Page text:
Please review the scripture from the weekend: Psalm 46:1-11
“I’m too busy.” I find myself thinking that multiple times every week, and what’s most frustrating is I know it’s my own fault. My evenings and weekends fill up so quickly with plans I could say no to but don’t. Even when I don’t have plans, I fill my time with reading or watching movies. None of these things are necessarily bad, but the point is I never find myself taking time to just be. With so much entertainment and connectivity always available, I’ve forgotten how to really spend time with my own mind. This is even worse for me when I’m stressed or upset. The distractions of plans or entertainment offer short-lived but effective comfort. I imagine many people can relate to this.
The problem is that when we keep ourselves so busy, we’re not opening ourselves to receive God’s refuge, which provides a more stable and lasting comfort than any distractions. Studies show there are many benefits to “boredom” (seriously, look it up!), but as Christians, this should be our #1 reason for taking time to be still and quiet. Our world is often tumultuous, violent and scary, but Psalm 46 assures us that God is accessible to us through earthquakes, storms and wars–literal and metaphorical. All of life’s other plans and amusements may distract from our stresses, but they also distract from God’s comforting presence.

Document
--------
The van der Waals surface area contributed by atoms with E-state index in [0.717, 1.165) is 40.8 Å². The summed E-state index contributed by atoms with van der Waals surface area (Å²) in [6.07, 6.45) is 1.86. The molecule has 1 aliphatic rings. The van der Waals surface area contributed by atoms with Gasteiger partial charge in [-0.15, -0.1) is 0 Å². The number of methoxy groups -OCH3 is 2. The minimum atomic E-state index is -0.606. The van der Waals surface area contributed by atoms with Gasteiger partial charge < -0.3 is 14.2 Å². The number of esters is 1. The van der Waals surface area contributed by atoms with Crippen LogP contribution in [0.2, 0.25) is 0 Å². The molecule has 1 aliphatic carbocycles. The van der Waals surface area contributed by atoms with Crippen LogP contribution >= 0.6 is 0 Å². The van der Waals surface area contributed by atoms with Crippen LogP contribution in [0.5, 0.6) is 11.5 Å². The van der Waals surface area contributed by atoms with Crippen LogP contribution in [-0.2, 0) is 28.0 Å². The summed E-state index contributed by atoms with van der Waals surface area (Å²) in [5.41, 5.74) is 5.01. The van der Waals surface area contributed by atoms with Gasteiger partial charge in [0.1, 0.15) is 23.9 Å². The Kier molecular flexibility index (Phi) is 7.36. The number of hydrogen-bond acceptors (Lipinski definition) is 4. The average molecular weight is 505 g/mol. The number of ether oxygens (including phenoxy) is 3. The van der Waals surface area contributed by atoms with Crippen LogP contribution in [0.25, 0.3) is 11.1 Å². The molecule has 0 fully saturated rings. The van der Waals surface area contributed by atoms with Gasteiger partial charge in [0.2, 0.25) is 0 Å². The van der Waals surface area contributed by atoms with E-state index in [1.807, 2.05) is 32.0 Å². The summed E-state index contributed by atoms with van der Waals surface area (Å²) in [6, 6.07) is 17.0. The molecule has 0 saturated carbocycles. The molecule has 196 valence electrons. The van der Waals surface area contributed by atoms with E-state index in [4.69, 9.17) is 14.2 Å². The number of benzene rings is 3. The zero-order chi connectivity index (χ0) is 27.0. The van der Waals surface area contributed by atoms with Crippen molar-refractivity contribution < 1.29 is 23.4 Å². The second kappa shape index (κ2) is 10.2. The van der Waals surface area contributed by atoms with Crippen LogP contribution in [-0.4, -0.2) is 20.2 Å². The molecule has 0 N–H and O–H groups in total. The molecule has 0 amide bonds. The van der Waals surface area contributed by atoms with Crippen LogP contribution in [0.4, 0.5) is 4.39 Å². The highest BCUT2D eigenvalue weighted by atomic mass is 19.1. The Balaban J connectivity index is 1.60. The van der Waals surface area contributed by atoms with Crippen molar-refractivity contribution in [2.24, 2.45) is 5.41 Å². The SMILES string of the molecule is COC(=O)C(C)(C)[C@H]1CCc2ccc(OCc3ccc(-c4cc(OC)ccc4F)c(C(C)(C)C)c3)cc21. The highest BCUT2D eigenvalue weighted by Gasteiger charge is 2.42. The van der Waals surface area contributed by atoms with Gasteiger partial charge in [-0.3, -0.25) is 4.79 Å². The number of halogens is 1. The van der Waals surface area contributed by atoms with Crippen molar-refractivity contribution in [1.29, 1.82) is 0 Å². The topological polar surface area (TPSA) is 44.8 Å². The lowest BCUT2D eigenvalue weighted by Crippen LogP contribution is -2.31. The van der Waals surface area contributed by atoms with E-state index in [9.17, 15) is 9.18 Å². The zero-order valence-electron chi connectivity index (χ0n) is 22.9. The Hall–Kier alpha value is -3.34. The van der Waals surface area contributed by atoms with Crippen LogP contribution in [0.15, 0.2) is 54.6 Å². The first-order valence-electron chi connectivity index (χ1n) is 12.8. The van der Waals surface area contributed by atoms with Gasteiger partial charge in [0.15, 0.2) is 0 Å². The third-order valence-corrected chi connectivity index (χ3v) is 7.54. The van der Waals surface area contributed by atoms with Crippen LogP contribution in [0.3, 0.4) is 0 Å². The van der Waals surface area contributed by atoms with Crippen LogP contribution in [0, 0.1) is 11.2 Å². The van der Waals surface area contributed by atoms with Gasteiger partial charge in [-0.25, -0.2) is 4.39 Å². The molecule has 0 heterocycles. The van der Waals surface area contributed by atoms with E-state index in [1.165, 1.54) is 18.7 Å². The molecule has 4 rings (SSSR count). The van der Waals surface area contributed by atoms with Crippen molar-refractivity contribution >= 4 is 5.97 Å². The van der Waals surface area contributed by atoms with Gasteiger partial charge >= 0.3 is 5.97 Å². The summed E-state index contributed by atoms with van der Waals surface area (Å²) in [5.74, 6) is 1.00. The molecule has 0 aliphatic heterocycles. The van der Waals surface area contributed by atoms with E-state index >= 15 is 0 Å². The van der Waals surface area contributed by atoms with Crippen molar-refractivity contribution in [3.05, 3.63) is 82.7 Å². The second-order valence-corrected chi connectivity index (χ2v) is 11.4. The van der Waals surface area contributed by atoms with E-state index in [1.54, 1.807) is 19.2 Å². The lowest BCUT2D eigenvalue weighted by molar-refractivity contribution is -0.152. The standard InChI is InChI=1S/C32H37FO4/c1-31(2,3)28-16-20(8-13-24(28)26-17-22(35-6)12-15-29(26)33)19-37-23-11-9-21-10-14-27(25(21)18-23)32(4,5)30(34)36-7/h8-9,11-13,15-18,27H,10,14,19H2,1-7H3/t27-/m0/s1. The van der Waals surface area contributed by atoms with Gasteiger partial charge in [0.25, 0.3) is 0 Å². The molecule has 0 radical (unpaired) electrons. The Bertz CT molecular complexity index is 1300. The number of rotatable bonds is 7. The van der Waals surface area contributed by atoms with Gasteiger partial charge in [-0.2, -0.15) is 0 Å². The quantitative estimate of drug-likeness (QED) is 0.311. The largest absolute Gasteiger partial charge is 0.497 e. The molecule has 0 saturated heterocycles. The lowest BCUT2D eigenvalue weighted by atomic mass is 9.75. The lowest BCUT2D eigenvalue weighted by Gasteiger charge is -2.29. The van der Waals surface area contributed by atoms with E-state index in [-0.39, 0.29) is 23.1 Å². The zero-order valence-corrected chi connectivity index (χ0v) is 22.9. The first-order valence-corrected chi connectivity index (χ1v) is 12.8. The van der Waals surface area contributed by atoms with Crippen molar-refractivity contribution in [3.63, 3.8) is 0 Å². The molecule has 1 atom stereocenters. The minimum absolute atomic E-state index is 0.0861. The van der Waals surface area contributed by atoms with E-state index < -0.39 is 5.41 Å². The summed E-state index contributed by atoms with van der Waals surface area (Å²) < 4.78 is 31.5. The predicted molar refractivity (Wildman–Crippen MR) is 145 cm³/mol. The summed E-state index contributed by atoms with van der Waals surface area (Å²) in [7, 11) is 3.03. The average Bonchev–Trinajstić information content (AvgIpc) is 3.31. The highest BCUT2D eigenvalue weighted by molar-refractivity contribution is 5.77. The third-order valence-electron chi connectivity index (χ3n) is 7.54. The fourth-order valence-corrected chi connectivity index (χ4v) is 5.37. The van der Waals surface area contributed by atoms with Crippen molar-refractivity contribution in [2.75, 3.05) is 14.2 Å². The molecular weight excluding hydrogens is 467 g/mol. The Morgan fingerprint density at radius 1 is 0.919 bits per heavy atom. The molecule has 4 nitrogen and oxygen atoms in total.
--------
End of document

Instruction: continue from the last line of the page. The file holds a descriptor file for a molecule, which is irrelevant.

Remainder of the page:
This isn’t meant to be a takedown of technology and busyness. Technology is a tool that can actually help us grow in faith if used intentionally, and we were built to be in community. And I’m certainly not saying truly feeling God’s presence is as easy as setting down our phones every once in a while. It’s a lifestyle change, and that requires a lot of intentionality and practice. God knows I’m not near where I want to be. But I truly believe that God is in the practice and doesn’t expect perfection, only heartfelt effort.
Heavenly Father, help us be more intentional in taking time in quiet and stillness and even boredom. Thank You for always being accessible to us, and forgive us for so rarely taking the time to find and feel You. Amen.
Written by Preston Thiemann
Preston Thiemann and his wife, Rachel, live here in Lincoln. He is the Web Content Coordinator for the ASEM Marketing team at the University of Nebraska–Lincoln, where he’s worked since April 2015. At Sheridan, he also plays guitar with the Praise Band and is active in Sheridan’s 20s & 30s group called Second Quarter.
In his spare time, he enjoys reading, watching movies and spending time with friends.